"This has nothing to with current events," Flahavan said. "This is
just the periodic renewal of previous agreements — this one is 18
months but normally it runs four years and that's why we're doing it
now. I'm not quite sure why it's 18 months versus the normal number of years."

Flahavan said the agency was required to place the agreement in the
Federal Register.

"That's fine and we did," Flahavan said. "We believe the public
wouldn't stand for a draft that isn't fair and equitable.

"And the only way to be fair and equitable is if everyone who should
register is registered, because that's the pool from which the people
who would be drafted would be selected from. So you want everyone who should be in the pot in the pot," Flahavan said.

U.S. Rep. Lloyd Doggett, D-Austin, who officially begins representing
western Hidalgo County residents in January, said Congress has voted
on record against a draft.

"It was a near unanimous vote in the House," Doggett said. "When
things are filed in the Federal Register, there will be standards, and
they are a reminder that if we cannot get more international
participation that the risk of a draft remains out there.

"And I think we do need people to remain watchful of this

Doggett said one type of "draft" was already being used by the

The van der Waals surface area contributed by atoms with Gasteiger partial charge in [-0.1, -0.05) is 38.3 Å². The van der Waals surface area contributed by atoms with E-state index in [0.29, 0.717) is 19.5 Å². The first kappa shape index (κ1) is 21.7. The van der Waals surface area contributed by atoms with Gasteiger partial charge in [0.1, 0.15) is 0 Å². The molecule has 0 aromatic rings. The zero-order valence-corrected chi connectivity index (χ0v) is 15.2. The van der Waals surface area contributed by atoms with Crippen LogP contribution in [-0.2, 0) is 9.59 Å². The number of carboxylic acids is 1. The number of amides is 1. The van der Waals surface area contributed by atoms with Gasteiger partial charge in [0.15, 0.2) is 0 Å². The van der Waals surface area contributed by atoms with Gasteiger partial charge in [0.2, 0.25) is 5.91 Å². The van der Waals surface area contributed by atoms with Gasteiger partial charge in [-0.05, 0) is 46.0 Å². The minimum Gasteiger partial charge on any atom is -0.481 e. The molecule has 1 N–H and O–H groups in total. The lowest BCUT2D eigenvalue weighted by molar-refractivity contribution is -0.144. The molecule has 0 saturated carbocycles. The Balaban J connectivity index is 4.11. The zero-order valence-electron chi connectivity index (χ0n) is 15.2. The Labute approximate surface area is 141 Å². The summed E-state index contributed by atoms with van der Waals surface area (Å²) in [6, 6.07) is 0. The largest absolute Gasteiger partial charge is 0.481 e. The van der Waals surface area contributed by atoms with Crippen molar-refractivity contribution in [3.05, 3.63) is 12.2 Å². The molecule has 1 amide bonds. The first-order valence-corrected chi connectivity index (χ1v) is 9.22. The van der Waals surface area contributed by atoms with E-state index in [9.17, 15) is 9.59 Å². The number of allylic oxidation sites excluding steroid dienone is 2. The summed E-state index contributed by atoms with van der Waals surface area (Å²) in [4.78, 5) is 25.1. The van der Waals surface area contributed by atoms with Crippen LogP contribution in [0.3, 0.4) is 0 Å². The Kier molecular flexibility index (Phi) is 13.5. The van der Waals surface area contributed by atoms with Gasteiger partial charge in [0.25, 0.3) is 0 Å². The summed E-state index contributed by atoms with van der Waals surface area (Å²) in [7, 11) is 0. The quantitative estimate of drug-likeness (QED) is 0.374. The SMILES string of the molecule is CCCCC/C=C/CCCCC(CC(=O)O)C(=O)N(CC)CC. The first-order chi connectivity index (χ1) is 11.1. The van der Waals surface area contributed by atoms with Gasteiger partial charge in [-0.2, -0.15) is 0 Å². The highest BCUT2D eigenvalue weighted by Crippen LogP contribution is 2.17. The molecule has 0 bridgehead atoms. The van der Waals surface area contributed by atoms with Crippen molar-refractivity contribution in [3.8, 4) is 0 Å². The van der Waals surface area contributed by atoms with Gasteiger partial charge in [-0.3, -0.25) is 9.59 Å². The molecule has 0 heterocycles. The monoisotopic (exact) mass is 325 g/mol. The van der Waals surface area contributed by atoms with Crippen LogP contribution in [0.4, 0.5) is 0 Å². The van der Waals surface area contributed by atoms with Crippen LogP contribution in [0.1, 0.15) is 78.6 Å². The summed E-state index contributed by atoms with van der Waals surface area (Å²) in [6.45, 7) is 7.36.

"I'm concerned that a very real form of the draft is there now for
those already in the service," Doggett said. "People are being forced
to stay in beyond their commitment, and that's an indication of being

"I want us to pursue policies that don't overextend us and involve
more international participation, so that Americans don't have to do
all the dying and endure all the pain for these international
activities," Doggett said.

Flahavan said the computer records check would help Selective Service
with its compliance rates.

"From 1999 to 2000, it was dropping about a percent a year," Flahavan said. "It's now inching back up about a percent a year. Last year it was 93 percent.

"At the end of 2004 we anticipate about a 94 percent compliance rate," Flahavan said. "We're pleased we've got it back on the rise and that's where we want to keep it — that's our goal."

Draft Gear Up?
Who Has To Register?
All male U.S. citizens and male aliens living in the U.S. between the
ages of 18 and 25 Dual nationals of the U.S. and another country, regardless of where they live.

Young men who are in prison or mental institutions do not have to regsiter while they are committed, but must do so if they are released and not reached age 26.

Disabled men who live at home and can move about indiependently.

Contrary to popular belief, only sons and the last son to carry a
family name must register and they can be drafted.

What Happens In A Draft
Congress would likely approve a military draft in a time of crisis, in
which the mission requires more troops than are in the volunteer
military. Selective Service procedures would treat married men or those with children the same as single men. The first men to be called up will be those whose 20th birthday falls during that year, followed by those age 21, 22, 23,24 and 25. The last men to be called are 18 and 19 years of age.

Historical Facts

The last man to be drafted was in June 1973.
Number of Drafted for WWI : 2.8 million
Number of Drafted for WWII: 10 million
Number of Drafted for the Korean War: 1.5 million
Number of Drafted for the Vietnam War: 1.8 million
Source: Selective Service System